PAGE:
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Nigeyb

Nigeyb

The Death of Bunny Munro - Nick Cave I wanted to like this, and as someone who is very keen on Nick Cave, and who lives in the city of Brighton & Hove (where the story is set), was confident that this would tick all my boxes. When the book was first published I went to an entertaining launch event where Nick Cave was interviewed by author Will Self. I am not sure why I left it until 2013 to read this book. Perhaps I sensed it was not up to Nick Cave's usual standard.

The story is summarised by the book's title. It's is about the death of Bunny Munro. Bunny Munro is a travelling door-to-door salesman who sells women's beauty products. His serial infidelities, and other character shortcomings, drive his wife to suicide. The majority of the book describes a road trip (if a few nights in hotels and a few sales calls to customers in and around Brighton and Hove can be called a road trip) with his nine year old son.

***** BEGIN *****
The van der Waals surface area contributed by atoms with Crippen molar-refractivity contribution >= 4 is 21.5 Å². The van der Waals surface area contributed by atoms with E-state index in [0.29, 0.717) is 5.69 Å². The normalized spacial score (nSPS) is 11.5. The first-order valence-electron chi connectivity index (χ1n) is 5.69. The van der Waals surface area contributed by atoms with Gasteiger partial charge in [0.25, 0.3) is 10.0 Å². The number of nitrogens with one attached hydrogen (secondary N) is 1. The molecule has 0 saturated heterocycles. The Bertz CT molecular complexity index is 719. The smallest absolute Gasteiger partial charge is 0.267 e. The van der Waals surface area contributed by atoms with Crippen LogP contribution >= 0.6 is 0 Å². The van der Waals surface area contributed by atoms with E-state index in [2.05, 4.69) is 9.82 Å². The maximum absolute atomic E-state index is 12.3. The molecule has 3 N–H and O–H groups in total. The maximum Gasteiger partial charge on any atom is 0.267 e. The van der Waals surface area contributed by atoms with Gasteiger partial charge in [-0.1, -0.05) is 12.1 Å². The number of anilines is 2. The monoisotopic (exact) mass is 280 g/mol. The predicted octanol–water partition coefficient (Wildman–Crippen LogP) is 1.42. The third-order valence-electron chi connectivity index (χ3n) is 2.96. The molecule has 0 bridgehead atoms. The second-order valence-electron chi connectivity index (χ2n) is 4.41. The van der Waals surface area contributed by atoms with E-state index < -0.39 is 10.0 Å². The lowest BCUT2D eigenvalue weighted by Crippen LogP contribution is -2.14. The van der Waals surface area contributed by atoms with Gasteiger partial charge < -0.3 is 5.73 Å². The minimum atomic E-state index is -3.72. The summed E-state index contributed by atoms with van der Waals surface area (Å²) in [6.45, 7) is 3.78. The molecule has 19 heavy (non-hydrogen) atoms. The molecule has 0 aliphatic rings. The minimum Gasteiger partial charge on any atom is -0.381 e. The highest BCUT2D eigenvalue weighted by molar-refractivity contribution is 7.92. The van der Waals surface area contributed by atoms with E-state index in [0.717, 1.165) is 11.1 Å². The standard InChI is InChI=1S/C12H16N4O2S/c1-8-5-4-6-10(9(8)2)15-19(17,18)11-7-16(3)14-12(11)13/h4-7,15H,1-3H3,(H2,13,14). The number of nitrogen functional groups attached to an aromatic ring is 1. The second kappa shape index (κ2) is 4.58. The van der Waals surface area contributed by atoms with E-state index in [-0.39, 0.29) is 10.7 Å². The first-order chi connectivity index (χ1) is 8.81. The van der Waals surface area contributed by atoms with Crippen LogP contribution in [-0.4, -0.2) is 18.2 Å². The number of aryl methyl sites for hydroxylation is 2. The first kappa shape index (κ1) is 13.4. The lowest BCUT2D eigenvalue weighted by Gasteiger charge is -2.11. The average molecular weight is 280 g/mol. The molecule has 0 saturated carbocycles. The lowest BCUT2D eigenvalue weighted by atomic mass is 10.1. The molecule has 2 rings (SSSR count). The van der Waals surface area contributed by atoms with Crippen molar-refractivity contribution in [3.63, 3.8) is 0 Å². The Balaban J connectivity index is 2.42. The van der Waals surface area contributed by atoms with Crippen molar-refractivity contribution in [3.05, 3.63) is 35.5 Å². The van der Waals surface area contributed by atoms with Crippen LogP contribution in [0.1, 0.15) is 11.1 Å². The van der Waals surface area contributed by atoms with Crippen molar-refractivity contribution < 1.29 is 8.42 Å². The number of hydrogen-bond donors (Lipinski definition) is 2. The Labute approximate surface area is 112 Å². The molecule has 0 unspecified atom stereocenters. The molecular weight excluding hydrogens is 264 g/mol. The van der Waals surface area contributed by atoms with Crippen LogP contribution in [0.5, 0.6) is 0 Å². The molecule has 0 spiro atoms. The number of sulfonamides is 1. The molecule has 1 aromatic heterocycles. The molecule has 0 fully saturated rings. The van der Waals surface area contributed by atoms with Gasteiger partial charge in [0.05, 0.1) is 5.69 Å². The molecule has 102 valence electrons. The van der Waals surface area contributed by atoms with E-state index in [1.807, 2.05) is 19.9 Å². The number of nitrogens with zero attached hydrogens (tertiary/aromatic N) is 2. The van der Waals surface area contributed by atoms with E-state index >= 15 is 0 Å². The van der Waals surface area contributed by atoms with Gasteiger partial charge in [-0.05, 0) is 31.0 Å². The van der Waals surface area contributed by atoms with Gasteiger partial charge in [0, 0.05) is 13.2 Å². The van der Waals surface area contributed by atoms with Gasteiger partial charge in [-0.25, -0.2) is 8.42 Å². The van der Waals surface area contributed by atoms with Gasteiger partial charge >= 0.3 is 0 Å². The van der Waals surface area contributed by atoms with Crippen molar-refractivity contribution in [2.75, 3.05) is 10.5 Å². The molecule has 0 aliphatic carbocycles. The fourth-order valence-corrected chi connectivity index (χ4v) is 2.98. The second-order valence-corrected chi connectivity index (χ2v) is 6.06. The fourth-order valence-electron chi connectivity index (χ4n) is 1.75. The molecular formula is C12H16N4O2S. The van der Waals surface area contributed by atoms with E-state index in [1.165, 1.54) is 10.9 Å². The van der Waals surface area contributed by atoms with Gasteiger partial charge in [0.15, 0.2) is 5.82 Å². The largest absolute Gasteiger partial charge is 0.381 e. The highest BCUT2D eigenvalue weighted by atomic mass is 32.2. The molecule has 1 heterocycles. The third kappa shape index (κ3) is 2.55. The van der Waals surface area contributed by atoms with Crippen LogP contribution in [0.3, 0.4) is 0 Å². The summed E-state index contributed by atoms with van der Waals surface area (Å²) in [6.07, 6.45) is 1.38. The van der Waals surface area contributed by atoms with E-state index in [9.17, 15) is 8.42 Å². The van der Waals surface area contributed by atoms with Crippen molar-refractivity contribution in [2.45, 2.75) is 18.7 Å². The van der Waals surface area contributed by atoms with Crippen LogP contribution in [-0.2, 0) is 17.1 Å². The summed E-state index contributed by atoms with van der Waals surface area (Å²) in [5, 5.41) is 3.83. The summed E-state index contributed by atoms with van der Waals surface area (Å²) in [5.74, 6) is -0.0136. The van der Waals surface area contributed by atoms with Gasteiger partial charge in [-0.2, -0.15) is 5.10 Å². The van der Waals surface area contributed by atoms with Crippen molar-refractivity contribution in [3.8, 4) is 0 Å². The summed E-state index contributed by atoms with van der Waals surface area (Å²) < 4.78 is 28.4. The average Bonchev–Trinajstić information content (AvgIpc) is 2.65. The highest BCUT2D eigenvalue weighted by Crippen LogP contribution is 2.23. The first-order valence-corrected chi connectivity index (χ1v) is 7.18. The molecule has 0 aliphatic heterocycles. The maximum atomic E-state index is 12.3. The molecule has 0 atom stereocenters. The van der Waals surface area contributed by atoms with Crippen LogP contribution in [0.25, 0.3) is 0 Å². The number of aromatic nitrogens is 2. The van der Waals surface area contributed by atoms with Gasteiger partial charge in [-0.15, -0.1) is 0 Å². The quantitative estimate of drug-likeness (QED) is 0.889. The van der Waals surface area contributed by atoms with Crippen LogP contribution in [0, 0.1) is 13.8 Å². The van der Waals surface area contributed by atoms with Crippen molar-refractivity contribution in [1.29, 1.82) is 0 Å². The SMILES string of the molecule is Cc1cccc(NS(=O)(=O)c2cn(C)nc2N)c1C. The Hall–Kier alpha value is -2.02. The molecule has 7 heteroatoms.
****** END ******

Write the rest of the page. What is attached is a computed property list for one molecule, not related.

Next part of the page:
The Father-Son road trip echoes "The Road", however in this story the father barely registers his son's needs and feelings, and registers only the vaguest sense of love or responsibility. Bunny Munro is a monstrous character: vain, sex obsessed, egotistical, and deluded. Having created this monster, Nick Cave seems unsure what to do with him and the novel is essentially a sequence of meaningless attempted sexual encounters. There is no character development. Bunny's limited self-insight gives the character nowhere to go and his devoted son can barely work out what is going on. It all feels like a short story expanded into an overlong novel. Even the black humour generally falls wide of the mark. I enjoyed Nick Cave's writing style and the local setting, but beyond that was deeply disappointed by the flimsy story and Bunny's unremitting unpleasantness.

So, whilst this book is a major disappointment, at least we still have a wealth of great music; the memories of many live shows; marvellous film scores; and some brilliant film scripts.